Siesta Medical, Inc. , a developer of minimally invasive surgical  solutions for obstructive sleep apnea (OSA), announced today that it has  received FDA 510(k) clearance for its Encore™ Tongue Suspension System for the  treatment of obstructive sleep apnea.  Obstructive sleep apnea (OSA) is a major heath problem in the United States.  As many as 17 million people in the United States have moderate to severe OSA,  which is characterized by frequent awakening during sleep, heavy snoring and  daytime sleepiness. If left untreated, OSA has been implicated in the increased  risk for cardiovascular disease, including hypertension and heart failure.  Despite its prevalence and role as a cardiovascular risk factor, OSA remains  largely under diagnosed.

The first line and most common treatment for OSA is continuous positive  airway pressure (CPAP) treatment, utilized by an estimated three million  Americans.  While effective, CPAP is difficult for patients to use.

Surgical therapy for OSA is less common than CPAP therapy.  Although there  are approximately one million new diagnoses of OSA in the U.S. each year, there  are only approximately 100,000 surgical treatments for OSA performed annually.   Surgery is less prevalent as most current procedures are not highly effective,  are painful to the patient and do not address tongue based obstructions.  The  tongue is implicated in approximately 80 percent of OSA.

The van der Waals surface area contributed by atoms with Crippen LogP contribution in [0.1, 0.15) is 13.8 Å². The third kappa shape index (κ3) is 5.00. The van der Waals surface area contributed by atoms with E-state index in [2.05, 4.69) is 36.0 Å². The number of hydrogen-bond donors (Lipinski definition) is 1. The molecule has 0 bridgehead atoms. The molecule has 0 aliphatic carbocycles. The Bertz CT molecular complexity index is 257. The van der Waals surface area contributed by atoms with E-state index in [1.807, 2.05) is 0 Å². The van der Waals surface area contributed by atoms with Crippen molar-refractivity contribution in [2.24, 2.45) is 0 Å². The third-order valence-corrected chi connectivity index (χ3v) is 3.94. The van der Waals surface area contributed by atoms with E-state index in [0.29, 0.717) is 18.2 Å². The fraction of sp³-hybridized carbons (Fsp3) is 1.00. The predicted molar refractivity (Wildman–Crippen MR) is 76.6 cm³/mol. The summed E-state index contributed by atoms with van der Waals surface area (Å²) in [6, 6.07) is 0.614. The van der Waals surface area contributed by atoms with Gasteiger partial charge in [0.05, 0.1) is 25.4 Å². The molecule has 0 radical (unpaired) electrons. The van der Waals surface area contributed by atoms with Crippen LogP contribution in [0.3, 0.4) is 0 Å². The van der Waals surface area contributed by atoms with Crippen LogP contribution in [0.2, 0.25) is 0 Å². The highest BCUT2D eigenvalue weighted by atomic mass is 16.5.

The EncoreTM System is used in a  minimally invasive surgical procedure where the tongue is suspended forward with  the intent of preventing collapse of the airway during sleep.  The procedure is  performed under local or general anesthesia by Ear, Nose and Throat Specialists,  also known as Otolaryngologists.  During the procedure, an intra-tissue suture  passer is used to place a suspension loop in the tongue which is then attached  to the base of the chin with a knotless bone anchor.  The EncoreTM System  greatly simplifies tongue suspension and provides the surgeon excellent control  of positioning and tensioning of the suspension loop.

Related Posts with Thumbnails

Tagged with:

Filed under: Cardiovascular DiseaseDaytime SleepinessObstructive Sleep ApneaPress ReleaseSleepSleep ApneaSleep Apnea EventsSleep Apnea NewsSleep Apnea SurgerySleep Apnea TreatmentSleep Disordered BreathingSleep Problems

Like this post? Subscribe to my RSS feed and get loads more!